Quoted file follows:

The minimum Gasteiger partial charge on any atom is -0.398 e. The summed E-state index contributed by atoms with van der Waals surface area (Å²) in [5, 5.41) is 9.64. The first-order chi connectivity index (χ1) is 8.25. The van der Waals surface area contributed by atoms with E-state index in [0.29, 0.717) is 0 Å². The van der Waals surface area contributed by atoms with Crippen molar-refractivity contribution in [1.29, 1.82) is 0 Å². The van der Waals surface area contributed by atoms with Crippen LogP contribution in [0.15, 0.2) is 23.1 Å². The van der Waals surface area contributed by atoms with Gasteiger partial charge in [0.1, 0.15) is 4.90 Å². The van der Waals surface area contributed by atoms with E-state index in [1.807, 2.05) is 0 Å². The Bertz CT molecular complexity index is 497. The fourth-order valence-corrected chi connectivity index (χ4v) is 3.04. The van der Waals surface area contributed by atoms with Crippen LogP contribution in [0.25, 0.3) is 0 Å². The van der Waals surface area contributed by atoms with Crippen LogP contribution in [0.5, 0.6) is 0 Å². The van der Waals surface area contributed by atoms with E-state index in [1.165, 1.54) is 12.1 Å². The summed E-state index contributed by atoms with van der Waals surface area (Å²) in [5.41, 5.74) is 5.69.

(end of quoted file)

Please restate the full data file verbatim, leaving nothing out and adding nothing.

The minimum Gasteiger partial charge on any atom is -0.398 e. The summed E-state index contributed by atoms with van der Waals surface area (Å²) in [5, 5.41) is 9.64. The first-order chi connectivity index (χ1) is 8.25. The van der Waals surface area contributed by atoms with E-state index in [0.29, 0.717) is 0 Å². The van der Waals surface area contributed by atoms with Crippen molar-refractivity contribution in [1.29, 1.82) is 0 Å². The van der Waals surface area contributed by atoms with Crippen LogP contribution in [0.15, 0.2) is 23.1 Å². The van der Waals surface area contributed by atoms with Gasteiger partial charge in [0.1, 0.15) is 4.90 Å². The van der Waals surface area contributed by atoms with E-state index in [1.807, 2.05) is 0 Å². The Bertz CT molecular complexity index is 497. The fourth-order valence-corrected chi connectivity index (χ4v) is 3.04. The van der Waals surface area contributed by atoms with Crippen LogP contribution in [0.25, 0.3) is 0 Å². The van der Waals surface area contributed by atoms with Crippen LogP contribution in [0.5, 0.6) is 0 Å². The van der Waals surface area contributed by atoms with E-state index in [1.165, 1.54) is 12.1 Å². The summed E-state index contributed by atoms with van der Waals surface area (Å²) in [5.41, 5.74) is 5.69.